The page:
The chassis of this vehicle is the same as the truck personnel/cargo GAZ-66 and is fitted with all the modifications on it as the vehicles progressed through the years. This version is fitted with a command/communication van body, fitted with all the required radio sets, tables, map board, storage cupboards etc to fulfill its main task. Numerous external electrical fittings are provided. A vehicle driven 2,2kw generator supplies the necessary electrical current for battery charging. The vehicle must be stationary with the engine running to drive this generator via a power-take-off from the transfer box. This vehicle was acquired as "Spoils-of-War" during the Angolan Campaign, circa 1981

TEST-BED, 8X8, CONCEPT 1, NEW GENERATION ARMOURED CAR PROJECT (RSA)

Crew: 4

Combat Mass: 19 mt

Armament: 77 mm Mk 2 Gun, Manufactured in Britain for the Comet 1 Cruiser Tank (Trials only);

Ammunition: Shot Practice (Shooting Trials);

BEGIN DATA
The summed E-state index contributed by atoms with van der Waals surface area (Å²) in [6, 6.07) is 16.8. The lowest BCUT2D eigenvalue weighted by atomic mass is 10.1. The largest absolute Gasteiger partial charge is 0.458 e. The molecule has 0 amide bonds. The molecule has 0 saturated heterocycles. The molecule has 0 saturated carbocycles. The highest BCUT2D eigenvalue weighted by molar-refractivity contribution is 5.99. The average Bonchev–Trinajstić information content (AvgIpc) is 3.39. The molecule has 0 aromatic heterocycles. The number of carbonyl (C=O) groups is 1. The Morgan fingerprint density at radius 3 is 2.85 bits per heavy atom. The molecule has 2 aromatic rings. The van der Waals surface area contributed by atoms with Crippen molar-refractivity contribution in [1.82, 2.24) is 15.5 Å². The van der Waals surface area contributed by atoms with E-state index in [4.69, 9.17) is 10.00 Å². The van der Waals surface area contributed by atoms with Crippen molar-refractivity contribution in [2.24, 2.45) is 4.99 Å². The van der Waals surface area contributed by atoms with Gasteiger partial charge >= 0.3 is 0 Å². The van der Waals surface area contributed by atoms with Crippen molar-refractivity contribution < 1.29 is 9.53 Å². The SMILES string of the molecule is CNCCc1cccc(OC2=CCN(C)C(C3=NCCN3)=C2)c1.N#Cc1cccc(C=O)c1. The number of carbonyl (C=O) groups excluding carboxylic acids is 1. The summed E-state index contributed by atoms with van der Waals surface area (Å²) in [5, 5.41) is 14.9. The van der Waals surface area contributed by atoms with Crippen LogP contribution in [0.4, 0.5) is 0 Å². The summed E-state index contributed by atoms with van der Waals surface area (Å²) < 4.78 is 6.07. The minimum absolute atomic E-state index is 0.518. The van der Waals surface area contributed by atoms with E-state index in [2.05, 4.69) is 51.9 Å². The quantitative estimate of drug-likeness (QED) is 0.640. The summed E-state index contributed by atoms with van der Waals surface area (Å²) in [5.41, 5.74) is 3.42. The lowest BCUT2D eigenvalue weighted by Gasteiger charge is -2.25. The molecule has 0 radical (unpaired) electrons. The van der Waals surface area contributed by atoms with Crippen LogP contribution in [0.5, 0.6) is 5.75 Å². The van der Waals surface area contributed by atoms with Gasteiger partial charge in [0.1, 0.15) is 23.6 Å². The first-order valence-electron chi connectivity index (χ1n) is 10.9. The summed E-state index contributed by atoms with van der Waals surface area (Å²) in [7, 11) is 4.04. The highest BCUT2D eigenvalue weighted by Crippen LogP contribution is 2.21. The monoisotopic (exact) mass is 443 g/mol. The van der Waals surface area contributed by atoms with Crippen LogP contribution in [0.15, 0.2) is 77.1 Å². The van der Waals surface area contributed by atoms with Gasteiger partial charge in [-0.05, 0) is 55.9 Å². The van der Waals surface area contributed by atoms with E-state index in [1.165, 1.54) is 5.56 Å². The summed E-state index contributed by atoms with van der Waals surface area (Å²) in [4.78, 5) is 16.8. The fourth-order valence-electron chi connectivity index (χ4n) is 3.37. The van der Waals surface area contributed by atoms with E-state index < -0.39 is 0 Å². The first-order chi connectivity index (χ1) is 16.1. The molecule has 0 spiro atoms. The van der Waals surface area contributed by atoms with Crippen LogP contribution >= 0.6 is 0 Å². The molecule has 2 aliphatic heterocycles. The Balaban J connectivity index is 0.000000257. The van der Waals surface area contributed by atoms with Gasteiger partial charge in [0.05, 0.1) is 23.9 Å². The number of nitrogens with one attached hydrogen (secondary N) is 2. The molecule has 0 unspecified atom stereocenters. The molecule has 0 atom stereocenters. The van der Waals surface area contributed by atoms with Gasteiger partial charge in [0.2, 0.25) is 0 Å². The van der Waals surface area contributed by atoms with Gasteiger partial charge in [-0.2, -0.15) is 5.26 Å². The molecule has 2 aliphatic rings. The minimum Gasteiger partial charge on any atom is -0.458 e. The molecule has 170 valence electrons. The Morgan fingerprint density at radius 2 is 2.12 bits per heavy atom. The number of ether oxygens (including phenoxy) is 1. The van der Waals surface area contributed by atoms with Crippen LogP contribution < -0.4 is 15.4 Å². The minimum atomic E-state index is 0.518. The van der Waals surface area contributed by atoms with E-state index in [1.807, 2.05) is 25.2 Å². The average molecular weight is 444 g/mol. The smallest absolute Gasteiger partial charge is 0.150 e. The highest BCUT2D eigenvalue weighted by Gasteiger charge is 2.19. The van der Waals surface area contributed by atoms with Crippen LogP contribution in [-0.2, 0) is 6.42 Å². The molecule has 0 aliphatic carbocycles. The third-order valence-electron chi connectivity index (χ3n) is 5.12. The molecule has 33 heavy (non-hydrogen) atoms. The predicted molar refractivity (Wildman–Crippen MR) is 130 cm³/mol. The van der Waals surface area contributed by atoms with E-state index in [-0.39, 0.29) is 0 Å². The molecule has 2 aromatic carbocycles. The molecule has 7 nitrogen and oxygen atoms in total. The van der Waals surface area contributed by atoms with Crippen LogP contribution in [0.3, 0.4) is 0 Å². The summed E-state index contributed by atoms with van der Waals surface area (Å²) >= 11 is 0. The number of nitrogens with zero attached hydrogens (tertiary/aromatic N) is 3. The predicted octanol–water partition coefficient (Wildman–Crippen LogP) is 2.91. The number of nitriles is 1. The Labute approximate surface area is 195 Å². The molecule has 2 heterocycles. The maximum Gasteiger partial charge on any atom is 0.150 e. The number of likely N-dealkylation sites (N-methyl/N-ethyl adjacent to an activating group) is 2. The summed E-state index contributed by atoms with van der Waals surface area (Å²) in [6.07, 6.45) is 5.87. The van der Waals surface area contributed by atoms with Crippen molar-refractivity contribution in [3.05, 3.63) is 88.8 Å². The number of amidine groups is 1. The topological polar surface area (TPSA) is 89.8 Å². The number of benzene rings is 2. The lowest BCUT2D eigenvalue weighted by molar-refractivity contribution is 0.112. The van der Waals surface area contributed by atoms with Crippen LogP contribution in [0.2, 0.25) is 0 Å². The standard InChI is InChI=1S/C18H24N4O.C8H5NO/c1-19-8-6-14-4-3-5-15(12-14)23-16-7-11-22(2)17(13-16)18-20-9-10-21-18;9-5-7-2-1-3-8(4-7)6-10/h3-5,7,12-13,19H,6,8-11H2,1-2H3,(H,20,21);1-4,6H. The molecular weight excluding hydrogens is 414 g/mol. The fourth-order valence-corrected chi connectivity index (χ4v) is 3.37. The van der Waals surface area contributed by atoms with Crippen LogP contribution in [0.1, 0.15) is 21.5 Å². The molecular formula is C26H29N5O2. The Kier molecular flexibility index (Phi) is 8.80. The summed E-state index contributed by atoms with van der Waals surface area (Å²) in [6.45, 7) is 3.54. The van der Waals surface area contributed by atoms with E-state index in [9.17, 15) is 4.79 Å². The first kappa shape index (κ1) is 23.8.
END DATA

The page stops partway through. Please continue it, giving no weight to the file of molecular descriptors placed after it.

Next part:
Engine: Model S12-DA, Bussing; 6 Cyl in-Line; Liquid Cooled; Diesel; 230 kW (308 hp) at 2 250 r/min

Transmission: RENK; HSV-106; Fully Automatic; 6 Fwd 1 Rev; Manual selection 1 - 6th and Rev Configuration - 8x8; Transverse and Longitudinal Differential locks

Speed: Road 105 km/h

Operating Range: Road 960 km

Purpose: New Generation Armoured Car Project


This test-bed was built around a Ratel Infantry Combat vehicle’s is rigid axle and drive line system. The test-bed was built by Sandock Austral (Pty) Ltd in Boksburg circa 1979. The test-bed was designed to test Concept design features, Suspension features, Soil mechanics and Gun firing stress mechanics. Firing trials were carried out with the muzzle brake fitted and removed. Firing angle stress was tested by positioning the gun over various positions in regard, to the vehicle's hull. Soil mechanics and suspension tests were carried out on specially prepared soil lanes assimilating most of the soils found in South Africa. The test area was prepared by the Potchefstroom University who also co-ordinated the tests. (1979)

TRUCK PERSONNEL, MINE PROTECTED, ‘HIPPO’ Mk 1R (RSA)

Seating: 2 + 10

Mass Empty: 8,8 mt